The Secretary of State is responsible for overseeing the core of our democracy – our right to vote and elections. Right now this is not happening in a competent manner and voters deserve better. We need someone who takes this role seriously. I’ve spent my career as a social worker and legislator working to solve problems, and that’s what I’ll continue to do in the Secretary of State’s office. As the chief compliance officer of a large nonprofit, I was in charge of making sure the center had the resources and funding needed to serve families in crisis. A lot was on the line – if I didn’t do my job right, funding would have been lost and people’s lives would be affected. I will bring this same commitment to the job to the Secretary of State’s office.
Absolutely not. In fact, the current Secretary has chalked up warnings about our data security from federal agencies to “much ado about nothing”. This is alarming. She has also done nothing to ensure the public that our systems and their personal data is secure. We need to be cooperating with the federal government and engage with a cybersecurity expert on an ongoing basis to ensure that the systems and data are secure from hacking or tampering and remain secure.
This should be a huge priority in the office. While the current Secretary will tout her “See the Money” website as a step in the right direction, she has actually wasted over a million and a half taxpayer dollars on this website that is still not functioning and actually does nothing to increase transparency. Additionally, her administration pushed through a bill in her first year that actually undermined transparency when it comes to spending in elections. In the senate, I fought against this bill when it was passed, and have since worked to repeal it. As Secretary, I will work to increase reporting requirements to the full extent of my authority, and push for statutory changes as necessary to increase transparency.
I believe the public has a right to know who is trying to influence elections.
The public needs to have confidence in the integrity of our elections. After many election-related disasters in the current office, and using the office to advance a partisan agenda, that confidence is non-existent. We must restore nonpartisan competent leadership to the office, and I will do that.
The Secretary of State should be working to ensure that EVERY eligible voter – Democrat, Republican, or independent – is able to cast their ballot come election time, no matter what their own party. I have talked to many independent voters, and without fail, they want to know they have an equal voice in the political process, and many of them feel particularly disenfranchised by practices of the current Secretary. I am reaching out to all voters.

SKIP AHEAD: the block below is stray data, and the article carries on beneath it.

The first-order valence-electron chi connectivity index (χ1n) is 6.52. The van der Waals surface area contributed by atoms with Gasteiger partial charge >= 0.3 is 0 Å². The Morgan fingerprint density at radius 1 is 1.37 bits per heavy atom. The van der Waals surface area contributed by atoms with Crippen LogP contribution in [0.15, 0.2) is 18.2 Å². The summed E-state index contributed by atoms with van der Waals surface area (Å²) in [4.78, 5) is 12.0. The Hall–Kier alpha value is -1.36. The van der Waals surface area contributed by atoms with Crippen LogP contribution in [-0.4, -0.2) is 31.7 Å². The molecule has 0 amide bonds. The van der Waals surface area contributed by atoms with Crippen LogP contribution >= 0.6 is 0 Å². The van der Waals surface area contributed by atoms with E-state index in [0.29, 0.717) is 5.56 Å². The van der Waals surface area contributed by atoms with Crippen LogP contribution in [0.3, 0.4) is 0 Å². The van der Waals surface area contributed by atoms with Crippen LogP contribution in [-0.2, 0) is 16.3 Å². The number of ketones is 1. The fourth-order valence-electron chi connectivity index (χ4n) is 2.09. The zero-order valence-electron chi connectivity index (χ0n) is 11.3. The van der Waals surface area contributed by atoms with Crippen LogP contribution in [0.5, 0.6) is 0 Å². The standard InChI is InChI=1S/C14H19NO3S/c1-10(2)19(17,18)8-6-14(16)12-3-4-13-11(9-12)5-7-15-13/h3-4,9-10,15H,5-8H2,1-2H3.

This was absolutely a joint effort between the county recorders, and the Secretary who approved what were woefully inadequate polling place plans, particularly in Maricopa County. There is no excuse for the plan that was approved – a second grader could have told you there weren’t enough polling places. The Secretary must be extremely proactive in preventing this kind of debacle in the future, working cooperatively with the county recorders to expand early voting opportunities and ensuring adequate resources on Election Day. Additionally, the Secretary should work closely with county recorders to increase voter education.
I think we should be doing everything possible to make it more convenient for everyone to vote. This includes expanding early voting opportunities (not just mail ballots), utilizing existing technology (printing ballots on demand) to create Election Day voting centers rather than requiring assigned polling places so that people can vote anywhere, investing in voter outreach, repealing laws that make it harder to vote (felony ballot collection) or allow for voter purging, and making it easier for felons to restore their voting rights.
No, it is unnecessary, designed to address “fraud” that there was absolutely no documentation of (and would have already been illegal under existing law). What the law serves to do is make it harder for entire blocks of people to vote, particularly in hard to reach areas like the Navajo reservation.
There is very little evidence to back up claims of widespread voter fraud, but it is incumbent upon election officials to ensure that everyone voting is eligible, as well as that eligible voters are not turned away.
What’s remarkable about the high level of forgery reported this year is that most of it seems to be coming from paid rather than volunteer signature gatherers. I think that the process in place worked to vet out the forgeries. There should absolutely be consequences for those circulators who are responsible for forgeries, but we may also need to place more responsibility on candidates for vetting the signatures they turn in.
I think that the reporting is working, but the process has been made unnecessarily complicated from the user end, and as Secretary I would work with a stakeholder group to streamline the reports and increase transparency.
My priorities would be the same as they have been for the past 8 years in the legislature – creating an Arizona that works for everyone by fully funding public education, providing opportunities for those in poverty to lift themselves out, investing in infrastructure, and ensuring that everyone is free from discrimination.
Aside from the many election disasters that have occurred on the current Secretary’s watch, I have not talked to one single person who is happy with the service they are getting from the Secretary of State’s office. This ranges from users of the State Library and Archives, business owners trying to renew their trademark registration, or notaries having to wait hours for simple issues, and career professionals are actually leaving the office because of mismanagement. I want to actually make government work for the people it is supposed to serve, and I have experience doing this. I will work to engage and involve stakeholders in addressing all of these inefficiencies that exist in the office.